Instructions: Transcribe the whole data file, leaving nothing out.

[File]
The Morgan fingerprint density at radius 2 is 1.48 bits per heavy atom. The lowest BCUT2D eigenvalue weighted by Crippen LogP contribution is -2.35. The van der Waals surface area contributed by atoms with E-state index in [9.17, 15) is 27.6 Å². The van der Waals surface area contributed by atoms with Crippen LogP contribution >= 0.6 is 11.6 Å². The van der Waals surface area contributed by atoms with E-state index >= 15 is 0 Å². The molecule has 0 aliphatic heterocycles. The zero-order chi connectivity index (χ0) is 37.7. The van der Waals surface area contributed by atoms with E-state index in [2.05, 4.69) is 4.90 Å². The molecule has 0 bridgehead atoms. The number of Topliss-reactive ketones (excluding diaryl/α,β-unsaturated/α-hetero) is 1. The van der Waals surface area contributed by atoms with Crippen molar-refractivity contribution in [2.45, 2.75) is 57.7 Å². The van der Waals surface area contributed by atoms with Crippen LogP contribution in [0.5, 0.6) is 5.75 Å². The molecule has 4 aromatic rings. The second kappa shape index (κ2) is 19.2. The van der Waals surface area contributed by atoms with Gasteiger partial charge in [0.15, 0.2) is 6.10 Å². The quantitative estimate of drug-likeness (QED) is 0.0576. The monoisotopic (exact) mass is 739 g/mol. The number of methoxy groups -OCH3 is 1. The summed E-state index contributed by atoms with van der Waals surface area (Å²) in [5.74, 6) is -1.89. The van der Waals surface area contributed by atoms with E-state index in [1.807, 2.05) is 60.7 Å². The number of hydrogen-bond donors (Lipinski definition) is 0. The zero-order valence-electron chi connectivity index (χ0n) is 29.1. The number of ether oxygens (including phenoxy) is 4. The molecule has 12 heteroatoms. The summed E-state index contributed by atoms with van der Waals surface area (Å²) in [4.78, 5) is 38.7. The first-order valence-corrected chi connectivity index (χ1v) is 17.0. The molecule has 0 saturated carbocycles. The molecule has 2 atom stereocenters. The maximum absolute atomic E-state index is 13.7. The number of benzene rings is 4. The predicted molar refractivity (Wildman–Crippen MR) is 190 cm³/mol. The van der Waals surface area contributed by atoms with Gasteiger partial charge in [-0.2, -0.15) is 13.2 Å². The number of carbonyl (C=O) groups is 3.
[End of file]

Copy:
The Morgan fingerprint density at radius 2 is 1.48 bits per heavy atom. The lowest BCUT2D eigenvalue weighted by Crippen LogP contribution is -2.35. The van der Waals surface area contributed by atoms with E-state index in [9.17, 15) is 27.6 Å². The van der Waals surface area contributed by atoms with Crippen LogP contribution >= 0.6 is 11.6 Å². The van der Waals surface area contributed by atoms with E-state index >= 15 is 0 Å². The molecule has 0 aliphatic heterocycles. The zero-order chi connectivity index (χ0) is 37.7. The van der Waals surface area contributed by atoms with E-state index in [2.05, 4.69) is 4.90 Å². The molecule has 0 bridgehead atoms. The number of Topliss-reactive ketones (excluding diaryl/α,β-unsaturated/α-hetero) is 1. The van der Waals surface area contributed by atoms with Crippen molar-refractivity contribution in [2.45, 2.75) is 57.7 Å². The van der Waals surface area contributed by atoms with Crippen LogP contribution in [0.5, 0.6) is 5.75 Å². The molecule has 4 aromatic rings. The second kappa shape index (κ2) is 19.2. The van der Waals surface area contributed by atoms with Gasteiger partial charge in [0.15, 0.2) is 6.10 Å². The quantitative estimate of drug-likeness (QED) is 0.0576. The monoisotopic (exact) mass is 739 g/mol. The number of methoxy groups -OCH3 is 1. The summed E-state index contributed by atoms with van der Waals surface area (Å²) in [5.74, 6) is -1.89. The van der Waals surface area contributed by atoms with E-state index in [1.807, 2.05) is 60.7 Å². The number of hydrogen-bond donors (Lipinski definition) is 0. The zero-order valence-electron chi connectivity index (χ0n) is 29.1. The number of ether oxygens (including phenoxy) is 4. The molecule has 12 heteroatoms. The summed E-state index contributed by atoms with van der Waals surface area (Å²) in [4.78, 5) is 38.7. The first-order valence-corrected chi connectivity index (χ1v) is 17.0. The molecule has 0 saturated carbocycles. The molecule has 2 atom stereocenters. The maximum absolute atomic E-state index is 13.7. The number of benzene rings is 4. The predicted molar refractivity (Wildman–Crippen MR) is 190 cm³/mol. The van der Waals surface area contributed by atoms with Gasteiger partial charge in [-0.2, -0.15) is 13.2 Å². The number of carbonyl (C=O) groups is 3.